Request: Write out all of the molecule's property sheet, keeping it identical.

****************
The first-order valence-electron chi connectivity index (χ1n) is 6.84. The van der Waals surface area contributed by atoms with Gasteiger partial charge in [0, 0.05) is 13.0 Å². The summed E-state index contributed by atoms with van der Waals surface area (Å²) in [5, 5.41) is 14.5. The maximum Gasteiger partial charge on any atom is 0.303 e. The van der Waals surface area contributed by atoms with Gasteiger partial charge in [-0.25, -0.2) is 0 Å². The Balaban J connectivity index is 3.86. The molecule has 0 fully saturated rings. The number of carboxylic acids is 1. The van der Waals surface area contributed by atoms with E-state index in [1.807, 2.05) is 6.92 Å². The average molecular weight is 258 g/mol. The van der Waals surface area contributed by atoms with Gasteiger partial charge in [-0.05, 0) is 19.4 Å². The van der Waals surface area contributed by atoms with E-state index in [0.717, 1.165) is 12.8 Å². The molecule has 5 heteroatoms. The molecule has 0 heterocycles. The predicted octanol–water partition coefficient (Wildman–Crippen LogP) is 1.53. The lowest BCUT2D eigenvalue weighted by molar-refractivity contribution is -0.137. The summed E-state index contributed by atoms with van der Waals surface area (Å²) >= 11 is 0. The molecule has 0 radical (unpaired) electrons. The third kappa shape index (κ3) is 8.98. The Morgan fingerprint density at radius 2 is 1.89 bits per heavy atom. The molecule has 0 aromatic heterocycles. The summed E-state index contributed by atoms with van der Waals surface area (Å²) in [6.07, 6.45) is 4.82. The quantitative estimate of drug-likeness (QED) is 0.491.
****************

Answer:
The first-order valence-electron chi connectivity index (χ1n) is 6.84. The van der Waals surface area contributed by atoms with Gasteiger partial charge in [0, 0.05) is 13.0 Å². The summed E-state index contributed by atoms with van der Waals surface area (Å²) in [5, 5.41) is 14.5. The maximum Gasteiger partial charge on any atom is 0.303 e. The van der Waals surface area contributed by atoms with Gasteiger partial charge in [-0.25, -0.2) is 0 Å². The Balaban J connectivity index is 3.86. The molecule has 0 fully saturated rings. The number of carboxylic acids is 1. The van der Waals surface area contributed by atoms with E-state index in [1.807, 2.05) is 6.92 Å². The average molecular weight is 258 g/mol. The van der Waals surface area contributed by atoms with Gasteiger partial charge in [-0.05, 0) is 19.4 Å². The van der Waals surface area contributed by atoms with E-state index in [0.717, 1.165) is 12.8 Å². The molecule has 5 heteroatoms. The molecule has 0 heterocycles. The predicted octanol–water partition coefficient (Wildman–Crippen LogP) is 1.53. The lowest BCUT2D eigenvalue weighted by molar-refractivity contribution is -0.137. The summed E-state index contributed by atoms with van der Waals surface area (Å²) >= 11 is 0. The molecule has 0 radical (unpaired) electrons. The third kappa shape index (κ3) is 8.98. The Morgan fingerprint density at radius 2 is 1.89 bits per heavy atom. The molecule has 0 aromatic heterocycles. The summed E-state index contributed by atoms with van der Waals surface area (Å²) in [6.07, 6.45) is 4.82. The quantitative estimate of drug-likeness (QED) is 0.491.